Grief is often a sensitive subject for us humans, especially because it is so deeply personal and we each deal with our loss in much different ways. The grief I am specifically writing about today is the grief we have when we experience the death of someone we consider close to us: this could be a spouse, parent, child, close family member, or someone we considered a friend.
An important factor that comes into play when we are talking about grief is the manner in which the deceased passed. For example, if it was from a terminal illness, there may have been an opportunity for a long, albeit painful goodbye. If the death was sudden, loved ones who are left behind may feel deprived of the chance to have said things they wish they had. After all, the word “bereavement” itself comes from an ancient word meaning, “to be robbed” (Sunderland, 1989). Those experiencing a significant loss may encounter all sorts of feelings ranging from loneliness, sadness, an “empty” feeling, guilt and anger just to name a few. These feelings can last for weeks, months and even years.
I was recently on a plane and was having a lovely conversation with the woman sitting next to me. She was probably around her late forties, and when she discovered I was a therapist she confided to me that she had lost a son when he was ten years old. She seemed eager to speak about him and even though it had been several years since her son’s passing, her eyes understandably welled up with tears when she spoke about him. After a few minutes she said, “I used to just be a mess about it for several years. Then I decided that I wanted to be the Mom that my other kids needed and to be fully present for them, I knew I had to move past my overwhelming grief and depression. Now, years later, when I think about my son who passed, I think about ways to honor him and how proud he would be of me for being a good Mom.” These were the thoughts that she says brought her “back into the world of the living”.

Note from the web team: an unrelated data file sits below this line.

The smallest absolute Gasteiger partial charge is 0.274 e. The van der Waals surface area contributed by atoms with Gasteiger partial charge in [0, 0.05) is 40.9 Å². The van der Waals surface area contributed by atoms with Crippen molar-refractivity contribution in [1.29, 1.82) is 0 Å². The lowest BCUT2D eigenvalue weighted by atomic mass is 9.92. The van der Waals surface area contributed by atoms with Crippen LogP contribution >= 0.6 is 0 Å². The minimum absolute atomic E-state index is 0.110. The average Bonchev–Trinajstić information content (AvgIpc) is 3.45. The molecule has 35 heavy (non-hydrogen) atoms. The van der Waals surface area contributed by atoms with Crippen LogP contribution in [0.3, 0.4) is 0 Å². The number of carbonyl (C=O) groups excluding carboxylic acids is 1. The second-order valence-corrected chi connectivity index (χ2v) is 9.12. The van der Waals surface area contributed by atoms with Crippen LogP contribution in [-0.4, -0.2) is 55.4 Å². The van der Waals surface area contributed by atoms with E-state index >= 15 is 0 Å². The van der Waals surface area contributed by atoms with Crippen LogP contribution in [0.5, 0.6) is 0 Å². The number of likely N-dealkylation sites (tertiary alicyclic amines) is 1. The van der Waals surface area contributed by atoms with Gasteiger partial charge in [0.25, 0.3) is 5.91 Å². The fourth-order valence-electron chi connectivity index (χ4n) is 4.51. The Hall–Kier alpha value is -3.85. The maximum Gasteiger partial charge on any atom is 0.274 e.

Another element to consider is the point that experiencing a substantial loss in our lives often makes us think of our own mortality. This can be scary for many reasons: maybe we need to get our affairs in order ourselves, take that dream vacation we’ve always said we would go on, apologize to a loved one and repair a relationship, improve our own health, etc.
I find that many clients I have worked with who are in the grieving process are sometimes apologetic when they are in session. They may say things such as, “I know I should be getting past this by now, but I just can’t seem to move on.” One of the biggest reliefs for clients experiencing a loss is to know that it is really okay, that there is no timetable or limit of when we should be “over it”. Everyone moves at their own pace through stages of grief for various reasons unique to them. Just as their relationship with the person who has died was unique, so will the process be for mourning their loss.
So if a neighbor, well-meaning friend, co-worker or other family member is pressuring you to move past your grief at a faster pace than what feels comfortable, make sure you do what feels right for you. Remember that sometimes someone’s inability to deal with your feelings might say more about them than it does about you. They may be unable to tolerate such strong emotions or be a person who keeps their own feelings more buried. Therefore, taking care of yourself might mean finding support in other ways such as confiding in a spiritual guide, talking to a mental health professional, or finding a support group for others going through a similar experience. Remember, there is no normal or appropriate way of navigating a significant loss in our lives and every situation is different.